Physicists Create World’s First Time Crystal

Physicists Create World’s First Time Crystal

Physicists Create World’s First Time Crystal
Image credit: CC0 Public Domain

Time crystals were first predicted in 2012 (proposed by the Nobel Prize-winning theoretical physicist Frank Wilczek in 2012). Now researchers have created time crystals for the first time and say they could one day be used as quantum memories.

They may sound like something straight out of Star Trek, but newly created “time crystals” truly are a scientific marvel. They jiggle like Jello-O, but do so without requiring any energy at all.

Spontaneous symmetry breaking is a fundamental concept in many areas of physics, ranging from cosmology and particle physics to condensed matter. A prime example is the breaking of spatial translation symmetry, which underlies the formation of crystals and the phase transition from liquid to solid.

For months now, there’s been speculation that researchers might have finally created time crystals – strange crystals that have an atomic structure that repeats not just in space, but in time, putting them in constant oscillation without energy.

Now it’s official – researchers have just reported in detail how to make and measure these bizarre crystals. And two independent teams of scientists claim they’ve actually created time crystals in the lab, based off Norman Yao’s blueprint, confirming the existence of an entirely new phase of matter.

Yao worked closely with Monroe as his Maryland team made the new material, helping them focus on the important properties to measure to confirm that the material was in fact a stable or rigid time crystal. Yao also described how the time crystal would change phase, like an ice cube melting, under different magnetic fields and laser pulsing.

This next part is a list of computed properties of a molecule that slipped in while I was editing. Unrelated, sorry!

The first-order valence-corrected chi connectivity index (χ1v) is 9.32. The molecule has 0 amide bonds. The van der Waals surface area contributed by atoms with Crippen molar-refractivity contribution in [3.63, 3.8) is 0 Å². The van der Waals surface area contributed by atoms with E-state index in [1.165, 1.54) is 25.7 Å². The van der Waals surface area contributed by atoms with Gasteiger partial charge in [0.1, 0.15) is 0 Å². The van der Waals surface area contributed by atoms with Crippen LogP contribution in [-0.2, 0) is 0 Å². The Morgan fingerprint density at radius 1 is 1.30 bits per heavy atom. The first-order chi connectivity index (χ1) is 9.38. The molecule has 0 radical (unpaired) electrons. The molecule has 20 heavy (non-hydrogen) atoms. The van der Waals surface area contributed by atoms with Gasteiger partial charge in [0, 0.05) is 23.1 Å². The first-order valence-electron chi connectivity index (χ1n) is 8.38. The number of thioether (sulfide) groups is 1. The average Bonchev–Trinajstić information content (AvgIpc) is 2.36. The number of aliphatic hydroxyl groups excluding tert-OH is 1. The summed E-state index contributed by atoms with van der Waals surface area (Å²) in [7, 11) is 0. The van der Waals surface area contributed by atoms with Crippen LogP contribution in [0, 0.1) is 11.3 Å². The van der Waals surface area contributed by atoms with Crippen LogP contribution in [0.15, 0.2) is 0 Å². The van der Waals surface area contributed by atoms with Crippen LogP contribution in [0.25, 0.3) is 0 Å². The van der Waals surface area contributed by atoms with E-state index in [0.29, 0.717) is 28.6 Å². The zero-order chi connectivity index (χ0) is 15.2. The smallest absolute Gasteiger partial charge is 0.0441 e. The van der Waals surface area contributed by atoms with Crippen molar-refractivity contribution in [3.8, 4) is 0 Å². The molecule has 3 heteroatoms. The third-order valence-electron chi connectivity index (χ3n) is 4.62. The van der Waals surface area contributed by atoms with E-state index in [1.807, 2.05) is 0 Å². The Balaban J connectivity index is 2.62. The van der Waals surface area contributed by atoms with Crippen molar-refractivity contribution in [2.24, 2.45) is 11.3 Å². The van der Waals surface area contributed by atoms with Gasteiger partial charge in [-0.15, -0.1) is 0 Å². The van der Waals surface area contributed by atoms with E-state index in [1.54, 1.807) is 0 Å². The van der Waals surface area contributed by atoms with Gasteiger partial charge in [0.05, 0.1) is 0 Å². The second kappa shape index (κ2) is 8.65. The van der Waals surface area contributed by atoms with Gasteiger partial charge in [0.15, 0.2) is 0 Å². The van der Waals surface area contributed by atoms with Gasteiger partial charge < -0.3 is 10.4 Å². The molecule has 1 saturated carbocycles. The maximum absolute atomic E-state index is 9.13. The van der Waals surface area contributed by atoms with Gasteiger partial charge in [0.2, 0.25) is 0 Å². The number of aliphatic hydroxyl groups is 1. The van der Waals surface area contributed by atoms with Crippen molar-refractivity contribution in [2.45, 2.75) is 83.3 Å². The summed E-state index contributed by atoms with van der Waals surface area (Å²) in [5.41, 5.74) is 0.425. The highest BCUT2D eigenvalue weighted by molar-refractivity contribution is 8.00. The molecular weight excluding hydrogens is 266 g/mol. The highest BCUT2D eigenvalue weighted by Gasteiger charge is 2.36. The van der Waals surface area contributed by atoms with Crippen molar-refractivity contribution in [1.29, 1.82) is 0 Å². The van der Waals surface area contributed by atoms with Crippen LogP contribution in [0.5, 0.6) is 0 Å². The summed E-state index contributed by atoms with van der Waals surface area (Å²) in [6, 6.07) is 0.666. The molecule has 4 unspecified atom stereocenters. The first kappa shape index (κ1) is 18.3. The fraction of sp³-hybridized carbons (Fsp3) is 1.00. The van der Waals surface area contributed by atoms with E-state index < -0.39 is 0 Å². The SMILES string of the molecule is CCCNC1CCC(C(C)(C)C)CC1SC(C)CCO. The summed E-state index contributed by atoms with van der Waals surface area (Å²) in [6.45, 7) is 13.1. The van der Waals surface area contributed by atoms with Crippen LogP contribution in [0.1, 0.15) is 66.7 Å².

The Harvard team, led by Mikhail Lukin, set up its time crystal using densely packed nitrogen vacancy centers in diamonds.

Yao is continuing his own work on time crystals as he explores the theory behind other novel but not-yet-realized non-equilibrium materials.

Yao’s co-authors are UC Berkeley professor of physics Ashvin Vishwanath,; Andrew Potter, now an assistant professor at the University of Texas at Austin; and UC Berkeley graduate student Ionut-Dragos Potirniche.

The work was supported by the Air Force Office of Scientific Research, the Simons Investigator Program, the Gordon and Betty Moore Foundation and UC Berkeley’s Miller Institute for Basic Research in Science, Microsoft.

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Update: The two group of researcher have published in Nature magazine (March 2017). A well made article about the time-crystal discovery story was published on  website:

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